DSA|OC :: Down Syndrome Association Of Orange County

Down Syndrome Myths and Truths

The National Down Syndrome Congress'(NDSC) More Alike Than Different project and the National Down Syndrome Society's (NDSS) My Great Story project are nation-wide awareness campaigns that underscore the fact that individuals with Down syndrome possess the same social, emotional, and educational needs as their peers. Having the opportunity to be educated in their neighborhood schools allows individuals with Down syndrome to develop strong bonds with those who will later be their coworkers, neighbors, and friends. With continued integration comes a deeper understanding that the strengths of individuals with Down syndrome are underestimated by most. As more opportunities open in education and career fields we see capability, not disability. Being welcomed into social and recreational groups that may not have been receptive 10 years ago has not only enhanced the lives of individuals with Down syndrome, but also the lives of their peers.

NDSS Myths and Truths
NDSC Facts about Down Syndrome

Myth: People With Down Syndrome Have Severe Cognitive Delays
Standard IQ tests do not measure many important areas of intelligence, and you will often be surprised by the memory, insight, creativity, and cleverness of many with Down syndrome. The high rates of learning disabilities in students with Down syndrome often mask a range of abilities and talents. Clearly, educators and researchers are still discovering the full educational potential of people with Down syndrome.

Throughout the country there are many shining examples of young adults with Down syndrome that are graduating from high-school, attending college, living independently and making their communities a better place to live. DSAOC has several self-advocates that serve on committees and are part of our Speakers Bureau.

Myth: Adults With Down Syndrome Are Unemployable
Businesses are seeking young adults with Down syndrome for a variety of positions. They are being employed in small and medium sized offices, by banks, corporations, nursing homes, hotels, and restaurants. They work in the music and entertainment industry, in clerical positions, and in the computer industry. People with Down syndrome bring to their jobs enthusiasm, reliability, and dedication.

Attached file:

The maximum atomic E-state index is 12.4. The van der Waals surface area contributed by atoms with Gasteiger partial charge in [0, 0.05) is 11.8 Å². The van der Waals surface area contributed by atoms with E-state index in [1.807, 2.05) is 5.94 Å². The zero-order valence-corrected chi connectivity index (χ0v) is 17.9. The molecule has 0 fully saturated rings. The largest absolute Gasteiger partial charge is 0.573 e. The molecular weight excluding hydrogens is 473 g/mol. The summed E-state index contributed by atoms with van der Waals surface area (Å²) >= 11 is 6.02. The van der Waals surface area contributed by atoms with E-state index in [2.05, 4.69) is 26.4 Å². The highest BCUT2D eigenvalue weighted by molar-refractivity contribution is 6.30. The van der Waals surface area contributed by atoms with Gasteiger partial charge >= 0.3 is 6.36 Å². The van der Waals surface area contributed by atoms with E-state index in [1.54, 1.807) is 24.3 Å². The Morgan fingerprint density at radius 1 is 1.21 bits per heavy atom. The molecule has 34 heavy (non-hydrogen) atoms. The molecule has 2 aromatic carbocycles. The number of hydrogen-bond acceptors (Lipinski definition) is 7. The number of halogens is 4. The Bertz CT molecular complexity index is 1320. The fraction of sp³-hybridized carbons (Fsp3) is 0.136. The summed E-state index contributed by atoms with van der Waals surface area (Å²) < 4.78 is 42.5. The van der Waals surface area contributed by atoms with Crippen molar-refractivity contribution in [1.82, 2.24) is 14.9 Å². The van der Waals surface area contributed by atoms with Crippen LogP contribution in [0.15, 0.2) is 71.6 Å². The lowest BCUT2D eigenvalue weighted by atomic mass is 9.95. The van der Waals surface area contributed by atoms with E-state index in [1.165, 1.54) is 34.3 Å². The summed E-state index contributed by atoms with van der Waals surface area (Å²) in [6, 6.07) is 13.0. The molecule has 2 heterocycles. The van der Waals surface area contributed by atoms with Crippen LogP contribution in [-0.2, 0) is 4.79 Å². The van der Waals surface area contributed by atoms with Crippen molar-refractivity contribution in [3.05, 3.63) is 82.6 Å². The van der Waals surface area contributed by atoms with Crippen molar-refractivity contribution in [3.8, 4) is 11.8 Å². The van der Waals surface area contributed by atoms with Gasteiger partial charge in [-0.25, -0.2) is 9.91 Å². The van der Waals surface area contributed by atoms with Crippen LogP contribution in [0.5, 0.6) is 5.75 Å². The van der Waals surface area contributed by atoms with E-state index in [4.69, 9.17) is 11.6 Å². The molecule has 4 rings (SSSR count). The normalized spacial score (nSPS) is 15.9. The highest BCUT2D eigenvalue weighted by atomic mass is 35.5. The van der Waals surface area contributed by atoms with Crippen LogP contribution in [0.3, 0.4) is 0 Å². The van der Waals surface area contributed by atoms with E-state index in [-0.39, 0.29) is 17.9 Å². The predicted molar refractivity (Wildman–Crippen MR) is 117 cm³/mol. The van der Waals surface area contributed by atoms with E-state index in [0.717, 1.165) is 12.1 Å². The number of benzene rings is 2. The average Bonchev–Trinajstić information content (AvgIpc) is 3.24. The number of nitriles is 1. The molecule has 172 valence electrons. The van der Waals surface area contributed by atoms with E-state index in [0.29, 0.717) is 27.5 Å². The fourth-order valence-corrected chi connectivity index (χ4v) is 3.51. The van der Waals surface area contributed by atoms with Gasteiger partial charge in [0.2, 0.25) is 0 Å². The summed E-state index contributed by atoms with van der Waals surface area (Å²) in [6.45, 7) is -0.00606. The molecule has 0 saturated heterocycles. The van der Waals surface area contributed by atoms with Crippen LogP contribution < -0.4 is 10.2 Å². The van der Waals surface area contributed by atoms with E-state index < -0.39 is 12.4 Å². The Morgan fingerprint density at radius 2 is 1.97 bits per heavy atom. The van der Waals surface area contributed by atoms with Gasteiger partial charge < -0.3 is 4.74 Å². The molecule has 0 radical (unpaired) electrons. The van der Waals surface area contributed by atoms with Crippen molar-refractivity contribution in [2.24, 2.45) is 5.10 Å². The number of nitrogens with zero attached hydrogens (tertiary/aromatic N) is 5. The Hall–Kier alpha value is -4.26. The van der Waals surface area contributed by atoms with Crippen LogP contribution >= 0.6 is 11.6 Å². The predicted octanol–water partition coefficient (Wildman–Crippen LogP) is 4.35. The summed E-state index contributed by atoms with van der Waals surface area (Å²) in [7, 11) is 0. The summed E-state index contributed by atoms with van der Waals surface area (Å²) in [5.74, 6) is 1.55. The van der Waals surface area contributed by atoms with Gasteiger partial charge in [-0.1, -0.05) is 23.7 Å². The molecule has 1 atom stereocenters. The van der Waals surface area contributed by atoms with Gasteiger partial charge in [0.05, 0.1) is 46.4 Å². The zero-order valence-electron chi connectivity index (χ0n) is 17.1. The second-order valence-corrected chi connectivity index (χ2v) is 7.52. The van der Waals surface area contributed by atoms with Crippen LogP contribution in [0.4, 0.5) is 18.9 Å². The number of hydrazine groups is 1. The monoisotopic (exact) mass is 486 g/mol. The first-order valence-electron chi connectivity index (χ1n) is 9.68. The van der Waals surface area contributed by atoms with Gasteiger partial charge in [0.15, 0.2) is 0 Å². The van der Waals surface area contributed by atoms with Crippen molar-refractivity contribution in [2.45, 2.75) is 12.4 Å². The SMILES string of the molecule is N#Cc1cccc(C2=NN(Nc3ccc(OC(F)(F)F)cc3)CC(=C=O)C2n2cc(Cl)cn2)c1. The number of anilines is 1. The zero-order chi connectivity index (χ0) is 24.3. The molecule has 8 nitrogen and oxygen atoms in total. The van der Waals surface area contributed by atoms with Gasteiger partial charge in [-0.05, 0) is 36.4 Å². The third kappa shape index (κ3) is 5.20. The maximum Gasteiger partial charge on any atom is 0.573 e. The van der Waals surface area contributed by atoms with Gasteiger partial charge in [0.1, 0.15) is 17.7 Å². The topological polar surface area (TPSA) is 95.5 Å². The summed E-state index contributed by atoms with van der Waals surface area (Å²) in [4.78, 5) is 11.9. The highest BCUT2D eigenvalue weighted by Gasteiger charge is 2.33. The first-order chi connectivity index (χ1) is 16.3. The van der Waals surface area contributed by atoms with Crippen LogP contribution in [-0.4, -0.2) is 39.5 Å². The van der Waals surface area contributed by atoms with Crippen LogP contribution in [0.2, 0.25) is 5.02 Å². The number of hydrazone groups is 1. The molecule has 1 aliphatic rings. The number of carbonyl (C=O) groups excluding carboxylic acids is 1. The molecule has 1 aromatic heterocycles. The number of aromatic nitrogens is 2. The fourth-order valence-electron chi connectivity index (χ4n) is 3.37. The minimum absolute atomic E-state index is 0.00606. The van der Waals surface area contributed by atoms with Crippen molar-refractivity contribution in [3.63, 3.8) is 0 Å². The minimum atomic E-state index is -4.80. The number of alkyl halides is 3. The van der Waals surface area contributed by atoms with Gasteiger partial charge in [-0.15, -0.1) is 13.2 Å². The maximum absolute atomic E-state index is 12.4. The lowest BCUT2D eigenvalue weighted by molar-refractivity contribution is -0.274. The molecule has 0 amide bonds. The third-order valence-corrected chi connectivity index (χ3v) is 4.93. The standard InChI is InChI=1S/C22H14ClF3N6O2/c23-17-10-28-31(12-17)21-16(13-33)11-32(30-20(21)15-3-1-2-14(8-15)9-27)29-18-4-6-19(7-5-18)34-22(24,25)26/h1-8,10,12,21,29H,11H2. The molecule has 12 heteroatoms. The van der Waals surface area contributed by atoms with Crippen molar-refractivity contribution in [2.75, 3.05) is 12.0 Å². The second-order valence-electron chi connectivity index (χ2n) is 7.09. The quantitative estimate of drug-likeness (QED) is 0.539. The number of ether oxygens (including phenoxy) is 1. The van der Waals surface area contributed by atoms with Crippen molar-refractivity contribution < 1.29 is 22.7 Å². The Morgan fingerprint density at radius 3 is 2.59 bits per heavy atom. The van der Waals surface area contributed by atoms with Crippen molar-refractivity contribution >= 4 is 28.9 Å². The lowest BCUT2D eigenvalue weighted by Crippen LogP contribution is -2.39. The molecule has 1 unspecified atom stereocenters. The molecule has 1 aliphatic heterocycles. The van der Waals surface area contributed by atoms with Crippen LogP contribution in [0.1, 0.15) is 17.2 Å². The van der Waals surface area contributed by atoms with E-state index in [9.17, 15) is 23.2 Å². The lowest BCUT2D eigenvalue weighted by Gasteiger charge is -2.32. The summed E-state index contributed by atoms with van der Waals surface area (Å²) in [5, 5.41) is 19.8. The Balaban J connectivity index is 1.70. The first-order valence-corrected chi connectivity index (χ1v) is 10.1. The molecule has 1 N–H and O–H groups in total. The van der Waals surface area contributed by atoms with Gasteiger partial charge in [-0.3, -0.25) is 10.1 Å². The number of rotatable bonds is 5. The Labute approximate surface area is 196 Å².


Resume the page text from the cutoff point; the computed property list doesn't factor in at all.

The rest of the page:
Myth: People With Down Syndrome Are Always Happy
People with Down syndrome have feelings just like everyone else in the population. They respond to positive expressions of friendship and are hurt and upset by inconsiderate behavior.

Myth: Adults With Down Syndrome Are Unable To Form Close Relationships Leading to Marriage
People with Down syndrome want the same things out of life as we do. They want friendships and opportunities to date and socialize. They want to form on-going relationships with other individuals with disabilities, as well as those without. Some get married and enjoy a rich family life, while some stay single and enjoy activities with friends.

Myth: Individuals With Down Syndrome Are Stubborn
A student with Down syndrome may not be able to tell you how they feel or may be unable to readily change mental gears when offered new information or direction. This can lead to the false perception that they are being "stubborn." Behavior is communication - individuals with Down syndrome typically face challenges with both receptive and expressive language. By implementing strategies to increase communication, this perceived behavior can be greatly reduced.

Myth: There Are No Effective Treatments For Health Issues Related to Down Syndrome
Research on Down syndrome is making great strides in identifying the genes on chromosome 21 that cause the characteristics of Down syndrome. Scientists now feel strongly that, in the future, it will be possible to improve, correct, or prevent many of the health conditions associated with Down syndrome.

Myth: Children With Down Syndrome Will Never Grow Up To Be Independent
There are now many more opportunities for individuals with Down syndrome to participate in aspects of community life: education, recreation, employment, social, and family life. As the move towards community integration continues, we see more supports and services being developed that allow adults with Down syndrome to live on their own, with friends or on college campuses. Some individuals are even buying their own homes with their own money!

Myth: Having A Sibling With Down Syndrome Will Be A Hardship For "Typical" Children In The Family
Most families report that their "typical" kids are more compassionate, patient, and tolerant of all people because of their experience of having a sibling with Down syndrome. The sibling relationship is generally a typical one - full of love, occasional arguments, and just being together.

DSAOC is a non-profit organization exempt from Federal and State income taxes under section 501 (c) (3)
of the Internal Revenue Code and Section 23701 (d) of the California Revenue and Taxation Code.

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